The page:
The Last Mistress
Though they mostly deal with desire, films by French provocatrice Catherine Breillat (Fat Girl, Romance) tend to be cold, hard little objects, so knotted with theories about sexuality that they never get far under our skin. What a surprise that in her new film, The Last Mistress, Breillat transforms a 19th-century novel about the affair between a Spanish courtesan and a Parisian libertine into a vibrant and modern-feeling tale that generates both sensual and emotional heat.
Breillat is in many ways not terribly well suited to this material. She's never been a particularly dynamic crafter of images, and there are patches of her new movie that sag with the look of drably staged costume drama. But Breillat's unflinching instinct for the doomed, all-consuming pull of sexual obsession shakes the story up in rewarding ways. The film is about a young dilettante (newcomer Fu'ad Aït Aattou) who tries, with diminishing success, to extricate himself from the older temptress La Vellini (Italian badass Asia Argento). Breillat looks beyond their erotic tug-of-war to locate the link—by turns arousing and devastating—between individual desire and societal expectation. The lovers' passion is made rawer, lonelier, and more hopelessly addictive by the shock and disapproval of everyone around them.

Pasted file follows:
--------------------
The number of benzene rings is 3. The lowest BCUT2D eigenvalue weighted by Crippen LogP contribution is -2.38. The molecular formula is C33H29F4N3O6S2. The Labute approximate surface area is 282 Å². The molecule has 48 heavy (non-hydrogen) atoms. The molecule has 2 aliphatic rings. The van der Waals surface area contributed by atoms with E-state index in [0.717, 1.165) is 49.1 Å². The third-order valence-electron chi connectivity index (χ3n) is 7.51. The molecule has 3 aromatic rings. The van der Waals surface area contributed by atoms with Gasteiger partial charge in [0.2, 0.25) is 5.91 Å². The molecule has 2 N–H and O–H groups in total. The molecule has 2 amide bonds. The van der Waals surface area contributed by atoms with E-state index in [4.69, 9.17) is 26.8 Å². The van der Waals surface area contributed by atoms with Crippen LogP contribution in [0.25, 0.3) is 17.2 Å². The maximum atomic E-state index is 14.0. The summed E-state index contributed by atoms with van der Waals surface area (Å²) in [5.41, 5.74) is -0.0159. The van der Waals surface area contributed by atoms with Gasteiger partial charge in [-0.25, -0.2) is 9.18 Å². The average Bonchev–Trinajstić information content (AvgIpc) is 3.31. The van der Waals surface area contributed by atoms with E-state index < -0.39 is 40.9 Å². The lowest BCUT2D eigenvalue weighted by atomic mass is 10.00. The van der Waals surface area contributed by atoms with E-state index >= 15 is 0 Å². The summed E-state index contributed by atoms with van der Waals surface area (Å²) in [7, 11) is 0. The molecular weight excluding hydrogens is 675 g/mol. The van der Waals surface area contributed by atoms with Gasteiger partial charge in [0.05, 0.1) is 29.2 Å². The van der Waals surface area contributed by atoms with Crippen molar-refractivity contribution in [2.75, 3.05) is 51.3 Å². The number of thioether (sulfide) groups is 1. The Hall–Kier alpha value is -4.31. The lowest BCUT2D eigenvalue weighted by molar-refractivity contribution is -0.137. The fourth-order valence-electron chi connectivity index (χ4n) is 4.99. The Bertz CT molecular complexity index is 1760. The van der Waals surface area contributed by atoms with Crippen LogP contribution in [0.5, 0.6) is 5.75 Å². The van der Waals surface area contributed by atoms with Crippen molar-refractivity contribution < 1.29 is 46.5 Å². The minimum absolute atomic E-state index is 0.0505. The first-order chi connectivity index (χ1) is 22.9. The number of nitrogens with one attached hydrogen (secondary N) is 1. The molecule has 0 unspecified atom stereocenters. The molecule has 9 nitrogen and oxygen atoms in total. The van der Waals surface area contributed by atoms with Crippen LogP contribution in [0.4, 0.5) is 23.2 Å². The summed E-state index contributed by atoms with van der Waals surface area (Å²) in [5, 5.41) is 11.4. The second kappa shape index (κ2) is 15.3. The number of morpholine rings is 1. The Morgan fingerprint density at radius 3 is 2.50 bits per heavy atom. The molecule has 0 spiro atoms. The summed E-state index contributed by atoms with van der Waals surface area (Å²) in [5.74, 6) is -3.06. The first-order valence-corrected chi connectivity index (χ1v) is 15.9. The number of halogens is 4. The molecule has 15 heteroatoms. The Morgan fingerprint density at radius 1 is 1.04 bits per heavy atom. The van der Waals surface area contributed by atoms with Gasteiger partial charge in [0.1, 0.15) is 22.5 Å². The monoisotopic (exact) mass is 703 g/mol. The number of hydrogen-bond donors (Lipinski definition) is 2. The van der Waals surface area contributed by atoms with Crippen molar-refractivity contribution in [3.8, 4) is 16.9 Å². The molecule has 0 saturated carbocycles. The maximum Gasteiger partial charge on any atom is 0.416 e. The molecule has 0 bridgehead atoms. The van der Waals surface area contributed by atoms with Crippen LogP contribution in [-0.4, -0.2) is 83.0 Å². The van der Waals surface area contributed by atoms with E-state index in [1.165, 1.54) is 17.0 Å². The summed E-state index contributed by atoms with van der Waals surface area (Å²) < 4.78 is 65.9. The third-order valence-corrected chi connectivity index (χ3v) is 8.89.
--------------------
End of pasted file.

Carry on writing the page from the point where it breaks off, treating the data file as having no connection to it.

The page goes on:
If The Last Mistress hits harder than Breillat's previous, more sexually explicit work, it's in large part thanks to Argento. The actress stalks, gnarls, gnashes, and vamps her way through the movie, yet it never seems like she's hamming it up; hers is one of the most vivid portrayals of lust that I've seen. Then Argento layers her swagger with wounded pride, turning La Vellini into an original creation: a femme fatale who's hungry for more than she thinks.